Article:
The Facts Machine

"And I come back to you now, at the turn of the tide"

Saturday, October 15, 2005


First of all, the movie is great, and well worth seeing. That guy who played McCarthy really overdid it, with his alcohol-induced labored breathing and his perpetual stink-eye. Wait a minute... that was the REAL Joe McCarthy!

Anyway, while the movie covers the period in 1954 when CBS news pioneer Edward R Murrow went after Senator Joe McCarthy at the height of his HUAC ways, the movie is best understood, first and foremost, as a lesson for the present-day media, and second as a history/civics class. What are the lessons for today's media?

--Objective reporting doesn't mean erecting false balance. It doesn't mean sock-puppet journalism. It doesn't mean "let's hear the DNC and RNC chairs deliver their talking points without interruption and not bother with objective facts". Just because a journalist takes a side it does not mean he/she is endorsing how things should be; rather, the journalist is standing up for what is. Murrow's early segments on McCarthy relied heavily on direct quotes from the Senator himself. Any subsequent editorializing was grounded firmly in previously presented statements. This is the "news analysis" conducted in the present day by MSNBC's Keith Olbermann, and it's the stuff Bill O'Reilly pretends to do.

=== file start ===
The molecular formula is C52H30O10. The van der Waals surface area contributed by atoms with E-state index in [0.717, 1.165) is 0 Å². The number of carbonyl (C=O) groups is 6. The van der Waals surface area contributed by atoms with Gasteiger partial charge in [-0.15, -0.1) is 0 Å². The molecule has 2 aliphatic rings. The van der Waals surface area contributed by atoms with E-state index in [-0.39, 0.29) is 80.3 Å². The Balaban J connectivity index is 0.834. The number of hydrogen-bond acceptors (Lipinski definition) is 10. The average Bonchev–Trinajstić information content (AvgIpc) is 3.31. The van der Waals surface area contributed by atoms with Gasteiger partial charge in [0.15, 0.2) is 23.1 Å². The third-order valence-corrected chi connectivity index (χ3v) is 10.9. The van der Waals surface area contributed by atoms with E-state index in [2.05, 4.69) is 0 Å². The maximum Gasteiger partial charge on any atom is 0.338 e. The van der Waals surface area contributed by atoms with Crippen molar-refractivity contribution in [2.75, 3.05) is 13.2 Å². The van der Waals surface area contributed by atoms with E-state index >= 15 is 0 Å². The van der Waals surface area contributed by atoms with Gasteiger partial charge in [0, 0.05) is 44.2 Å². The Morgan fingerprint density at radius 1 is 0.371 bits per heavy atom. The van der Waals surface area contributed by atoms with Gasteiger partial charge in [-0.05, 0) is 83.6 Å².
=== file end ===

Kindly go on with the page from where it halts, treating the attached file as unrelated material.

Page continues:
(The phenomenon of balance-before-objectivity always makes me think of Paul Krugman's "Shape of earth: views differ" anecdote.)

--Stand up for principles, but make sure said principles are worth a damn. Take Judith Miller. (Please!) Protecting sources? A good thing no doubt. But what's the point of anonymous sourcing if such sources use their veil, more often than not, to smear and to lie? And what good is it if reporters deny themselves the obvious recourse when lied to by super secret sources? (burn them!) Nobody gave a shit about poor old Judy "$1.2 million advance" Miller being in jail because the noble principle for which she was attempting to martyr herself was... access-whoredom!

And of course,

--The truth, and the reporting of it, makes a huge difference in the world. Knight Ridder was absolutely right about WMD in Iraq. Colin Powell got it absolutely wrong when he spoke to the UN Security Council. If the Washington Post and the New York Times (notably our dear friend Judy) employed KR's journalistic skepticism, if they acted with a Morrow-esque level of integrity, maybe people would have listened, and maybe we'd have 2000 fewer broken-hearted American mothers. What did we get? Ask NBC anchor Brian Williams (who, since his media-culpa, has shown some signs of life).

Whether or not a connection between Murrow's efforts and the downfall (and censure) of McCarthy is a logical fallacy (it's not), George Clooney's message in making Good Night, and Good Luck is clear: our media needs a good, swift kick in the pants. Taking an aggressive stance in favor of the pursuit of fact and truth is not something journalists should shy away from, for fear of "bias". When a referee sees a holding penalty, he throws a big yellow flag, and if the home crowd boos, well, shit, he deals with it.

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Consider The Facts Machine open for business.


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